Butyllithium and specialty compounds

$82.5 million

Industrial chemical synthesis, ceramics

Lithium carbonate

$25.5 million

Metal for battery manufacturing and production of lithium hydroxide


$210.7 million

According to the U.S. Geological Survey, total lithium market breakdown in 2017 was 46% batteries, 27% ceramics & glass, 5% polymer production, and 22% other

Data source: SEC filing.

That battery manufacturing materials comprise the majority of total segment revenue isn't surprising, but investors may be surprised to learn that it's just 61%. However, the other 39% is derived from a valuable niche application in industrial polymer synthesis and a handful of other specialty applications, showing the business is relatively diversified.

Of course, battery manufacturing applications will come to dominate the business in short order, but FMC Corp. is well prepared by focusing on the premium end of the spectrum.

While battery manufacturers can use both major commodities -- lithium hydroxide and lithium carbonate -- lithium hydroxide is easier to process and formulate into specific battery chemistries. That, and the fact that it's made from lithium carbonate, adding a process step and therefore a cost, allows it to trade at a premium price for saving battery manufacturers the trouble.

That's why, in 2016, FMC Corp. announced it would triple annual production of the premium material to 30,000 metric tons by 2019. Not only does the expansion remain on track, but the company also expects to have 80% of that capacity entered into long-term contracts by the end of this year. Meanwhile, the company is also on track to double annual production of lithium carbonate in Argentina to 40,000 metric tons by 2022. 

In other words, so long as prices remain healthy, there could be years of double-digit growth in store.

Two feet positioned before an arrow splits in two different directions.

Image source: Getty Images.

What about that spinoff?

Aside from knowing that the separation of the agtech and lithium businesses is on track to occur in October, investors don't have many details just yet.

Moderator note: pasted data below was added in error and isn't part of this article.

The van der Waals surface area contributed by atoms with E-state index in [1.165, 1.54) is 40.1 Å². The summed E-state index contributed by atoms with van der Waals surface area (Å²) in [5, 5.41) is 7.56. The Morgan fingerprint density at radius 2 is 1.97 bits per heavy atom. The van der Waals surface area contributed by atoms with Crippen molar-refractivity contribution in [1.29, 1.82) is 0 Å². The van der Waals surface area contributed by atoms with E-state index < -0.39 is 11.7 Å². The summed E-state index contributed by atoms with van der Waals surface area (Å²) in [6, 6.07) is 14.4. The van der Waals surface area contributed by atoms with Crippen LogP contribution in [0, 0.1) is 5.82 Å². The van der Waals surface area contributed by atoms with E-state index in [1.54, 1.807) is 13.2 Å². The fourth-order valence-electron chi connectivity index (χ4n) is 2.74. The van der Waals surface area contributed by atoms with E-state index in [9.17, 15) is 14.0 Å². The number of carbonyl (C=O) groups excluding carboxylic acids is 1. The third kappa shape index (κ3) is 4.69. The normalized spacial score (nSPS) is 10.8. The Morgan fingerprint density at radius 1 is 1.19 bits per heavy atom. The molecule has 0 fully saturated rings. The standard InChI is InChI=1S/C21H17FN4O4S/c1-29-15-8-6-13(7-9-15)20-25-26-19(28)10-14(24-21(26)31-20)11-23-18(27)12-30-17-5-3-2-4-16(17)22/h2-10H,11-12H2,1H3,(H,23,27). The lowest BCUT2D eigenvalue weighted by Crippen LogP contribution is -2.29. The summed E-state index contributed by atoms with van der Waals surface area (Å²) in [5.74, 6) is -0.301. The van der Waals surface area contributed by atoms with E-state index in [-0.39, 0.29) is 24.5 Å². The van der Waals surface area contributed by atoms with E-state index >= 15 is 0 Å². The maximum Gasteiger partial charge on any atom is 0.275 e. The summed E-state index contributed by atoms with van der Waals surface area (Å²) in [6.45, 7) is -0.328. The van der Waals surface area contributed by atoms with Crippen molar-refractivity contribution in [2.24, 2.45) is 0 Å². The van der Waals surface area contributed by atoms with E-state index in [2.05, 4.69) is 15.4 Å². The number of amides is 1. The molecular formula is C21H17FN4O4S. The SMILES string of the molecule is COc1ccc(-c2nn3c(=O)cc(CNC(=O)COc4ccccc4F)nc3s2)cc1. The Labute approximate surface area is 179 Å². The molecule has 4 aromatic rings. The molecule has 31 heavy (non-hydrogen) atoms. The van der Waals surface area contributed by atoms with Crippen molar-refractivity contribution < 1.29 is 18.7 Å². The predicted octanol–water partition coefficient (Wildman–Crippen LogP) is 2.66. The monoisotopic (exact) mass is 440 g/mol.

However, based on the typical procedure for spinoffs, investors will receive a fraction of a share of the spinoff company (Livent Corporation) for each share of the parent company (FMC Corp.) they own. The market valuation, and therefore share price, of the parent company will be adjusted lower to make up for the "loss" of the assets included in the spinoff. Of course, it will all wash out for shareholders, as they'll still own the same total valuation, just split between stock in two companies.

Given that Livent Corporation will immediately become one of the largest pure-play lithium stocks, it may very well earn a higher value over time -- that's the "to better create shareholder value" argument for the spinoff -- than it could possibly contribute to a company as large as FMC Corp. That's especially likely if it continues on its torrid pace of growth and executes its expansion plans.

When investors combine the solid performance of the agricultural solutions segment, the double-digit growth of and long-term plans for the lithium segment, the 10% year-to-date drop in share price, and management's willingness to unlock value by allowing a strategically important business to run wild, there's a strong argument for buying shares of FMC Corp. in September. That's why it's my top stock to buy this month.